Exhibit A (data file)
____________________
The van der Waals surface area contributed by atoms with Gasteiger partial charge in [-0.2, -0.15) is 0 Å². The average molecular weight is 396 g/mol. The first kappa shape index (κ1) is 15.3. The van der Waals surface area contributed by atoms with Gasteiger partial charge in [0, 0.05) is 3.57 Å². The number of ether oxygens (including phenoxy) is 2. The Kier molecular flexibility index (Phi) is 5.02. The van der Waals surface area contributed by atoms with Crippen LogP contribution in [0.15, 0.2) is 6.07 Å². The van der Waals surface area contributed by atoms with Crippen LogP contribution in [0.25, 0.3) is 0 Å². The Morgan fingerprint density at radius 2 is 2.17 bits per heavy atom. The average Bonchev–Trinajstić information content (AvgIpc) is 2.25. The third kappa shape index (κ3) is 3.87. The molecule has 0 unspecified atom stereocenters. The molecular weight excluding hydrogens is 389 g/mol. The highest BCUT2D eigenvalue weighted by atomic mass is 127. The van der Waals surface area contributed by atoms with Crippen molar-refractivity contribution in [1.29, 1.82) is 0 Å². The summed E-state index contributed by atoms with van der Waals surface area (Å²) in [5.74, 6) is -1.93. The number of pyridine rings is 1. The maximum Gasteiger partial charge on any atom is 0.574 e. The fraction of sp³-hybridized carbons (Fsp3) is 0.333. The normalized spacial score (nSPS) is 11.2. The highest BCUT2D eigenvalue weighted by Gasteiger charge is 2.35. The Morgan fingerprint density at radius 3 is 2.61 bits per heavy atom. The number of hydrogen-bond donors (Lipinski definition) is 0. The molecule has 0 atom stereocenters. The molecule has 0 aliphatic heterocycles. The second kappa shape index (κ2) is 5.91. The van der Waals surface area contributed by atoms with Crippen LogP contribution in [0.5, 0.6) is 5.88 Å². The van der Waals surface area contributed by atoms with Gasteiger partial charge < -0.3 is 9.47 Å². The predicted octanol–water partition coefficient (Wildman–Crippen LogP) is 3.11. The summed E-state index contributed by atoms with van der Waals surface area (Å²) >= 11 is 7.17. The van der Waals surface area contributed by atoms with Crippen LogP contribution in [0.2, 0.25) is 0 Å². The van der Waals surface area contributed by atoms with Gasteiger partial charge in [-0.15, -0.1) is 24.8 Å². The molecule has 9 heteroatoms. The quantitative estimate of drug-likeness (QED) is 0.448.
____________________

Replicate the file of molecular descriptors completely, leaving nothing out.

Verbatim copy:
The van der Waals surface area contributed by atoms with Gasteiger partial charge in [-0.2, -0.15) is 0 Å². The average molecular weight is 396 g/mol. The first kappa shape index (κ1) is 15.3. The van der Waals surface area contributed by atoms with Gasteiger partial charge in [0, 0.05) is 3.57 Å². The number of ether oxygens (including phenoxy) is 2. The Kier molecular flexibility index (Phi) is 5.02. The van der Waals surface area contributed by atoms with Crippen LogP contribution in [0.15, 0.2) is 6.07 Å². The van der Waals surface area contributed by atoms with Crippen LogP contribution in [0.25, 0.3) is 0 Å². The Morgan fingerprint density at radius 2 is 2.17 bits per heavy atom. The average Bonchev–Trinajstić information content (AvgIpc) is 2.25. The third kappa shape index (κ3) is 3.87. The molecule has 0 unspecified atom stereocenters. The molecular weight excluding hydrogens is 389 g/mol. The highest BCUT2D eigenvalue weighted by atomic mass is 127. The van der Waals surface area contributed by atoms with Crippen molar-refractivity contribution in [1.29, 1.82) is 0 Å². The summed E-state index contributed by atoms with van der Waals surface area (Å²) in [5.74, 6) is -1.93. The number of pyridine rings is 1. The maximum Gasteiger partial charge on any atom is 0.574 e. The fraction of sp³-hybridized carbons (Fsp3) is 0.333. The normalized spacial score (nSPS) is 11.2. The highest BCUT2D eigenvalue weighted by Gasteiger charge is 2.35. The Morgan fingerprint density at radius 3 is 2.61 bits per heavy atom. The number of hydrogen-bond donors (Lipinski definition) is 0. The molecule has 0 atom stereocenters. The molecule has 0 aliphatic heterocycles. The second kappa shape index (κ2) is 5.91. The van der Waals surface area contributed by atoms with Crippen LogP contribution in [0.5, 0.6) is 5.88 Å². The van der Waals surface area contributed by atoms with Gasteiger partial charge < -0.3 is 9.47 Å². The predicted octanol–water partition coefficient (Wildman–Crippen LogP) is 3.11. The summed E-state index contributed by atoms with van der Waals surface area (Å²) >= 11 is 7.17. The van der Waals surface area contributed by atoms with Crippen LogP contribution in [0.2, 0.25) is 0 Å². The van der Waals surface area contributed by atoms with Gasteiger partial charge in [-0.15, -0.1) is 24.8 Å². The molecule has 9 heteroatoms. The quantitative estimate of drug-likeness (QED) is 0.448.